According to Robert Thomson, Google is an "internet parasite". In Thomson's view, Google's aggregation of content promotes a "'mistaken perception' that content should be free" and decreases traditional brand loyalty.

    The nature of content, content creation, and how much this information is worth are at the heart of every major debate regarding the economics of the Internet. These issues are responsible for our DRM woes with regards to software and digital music, and they drive the collapse of so-called "traditional media", such as newspapers, which aren't adapting quickly enough to the new playing field.

    This is the most amusing quotation:

    Google encourages promiscuity -- and shamelessly so -- and therefore a significant proportion of their users don't necessarily associate that content with the creator.

    Oh no! Google's promoting competition among content providers! How dare they?! I mean, it's not as if the so-called "free market" is based on competition. Shame on Google for corrupting those free market values!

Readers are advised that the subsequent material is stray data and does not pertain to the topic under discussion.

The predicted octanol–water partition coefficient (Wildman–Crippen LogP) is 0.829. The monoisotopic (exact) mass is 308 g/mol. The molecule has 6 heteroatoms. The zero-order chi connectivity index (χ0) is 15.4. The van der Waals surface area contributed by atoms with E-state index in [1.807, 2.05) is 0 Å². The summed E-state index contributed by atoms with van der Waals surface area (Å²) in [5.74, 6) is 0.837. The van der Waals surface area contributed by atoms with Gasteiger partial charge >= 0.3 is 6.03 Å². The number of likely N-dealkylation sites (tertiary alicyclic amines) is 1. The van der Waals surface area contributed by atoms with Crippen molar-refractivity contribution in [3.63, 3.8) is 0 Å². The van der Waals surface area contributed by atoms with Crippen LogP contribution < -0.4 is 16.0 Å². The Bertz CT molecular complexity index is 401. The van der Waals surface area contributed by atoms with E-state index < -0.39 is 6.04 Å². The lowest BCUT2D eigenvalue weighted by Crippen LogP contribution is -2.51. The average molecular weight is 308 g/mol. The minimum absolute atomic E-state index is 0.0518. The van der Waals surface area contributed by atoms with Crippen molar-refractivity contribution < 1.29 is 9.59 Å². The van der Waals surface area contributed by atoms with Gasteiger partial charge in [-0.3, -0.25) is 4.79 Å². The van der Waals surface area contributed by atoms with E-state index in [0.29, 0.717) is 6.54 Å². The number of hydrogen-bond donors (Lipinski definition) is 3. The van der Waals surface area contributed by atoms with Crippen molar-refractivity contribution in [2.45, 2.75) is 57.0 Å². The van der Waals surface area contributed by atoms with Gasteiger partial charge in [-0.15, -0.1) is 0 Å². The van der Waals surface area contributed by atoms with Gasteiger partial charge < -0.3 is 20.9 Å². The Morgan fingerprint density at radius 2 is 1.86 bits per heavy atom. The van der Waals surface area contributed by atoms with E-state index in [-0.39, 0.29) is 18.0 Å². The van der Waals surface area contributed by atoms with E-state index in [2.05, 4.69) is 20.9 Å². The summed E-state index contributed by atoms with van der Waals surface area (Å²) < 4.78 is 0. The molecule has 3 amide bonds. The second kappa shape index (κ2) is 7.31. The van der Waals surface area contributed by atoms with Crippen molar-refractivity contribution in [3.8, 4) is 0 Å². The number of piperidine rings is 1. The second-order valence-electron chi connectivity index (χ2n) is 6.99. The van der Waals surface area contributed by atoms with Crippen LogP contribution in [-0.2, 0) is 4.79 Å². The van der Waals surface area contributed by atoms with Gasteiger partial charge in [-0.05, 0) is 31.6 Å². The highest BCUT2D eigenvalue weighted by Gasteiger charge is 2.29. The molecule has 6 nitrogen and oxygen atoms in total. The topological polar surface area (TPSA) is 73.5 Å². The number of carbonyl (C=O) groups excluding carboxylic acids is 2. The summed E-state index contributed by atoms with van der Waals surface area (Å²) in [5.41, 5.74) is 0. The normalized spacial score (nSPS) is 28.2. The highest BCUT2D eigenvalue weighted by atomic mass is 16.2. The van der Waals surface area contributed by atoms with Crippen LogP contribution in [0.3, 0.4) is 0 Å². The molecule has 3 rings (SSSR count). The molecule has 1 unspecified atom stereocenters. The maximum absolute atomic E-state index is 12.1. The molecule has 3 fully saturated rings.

I would go so far as to argue that the whole point of the Internet is aggregation of content. This is why the Internet revolution is so profoundly different from any previous information revolution, including that of the printing press. The…

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  3. I take it back

    Once upon a time, I expressed a desire to live in Iceland. Unfortunately, these tough economic times have been even tougher on Iceland, what with the government collapsing and all.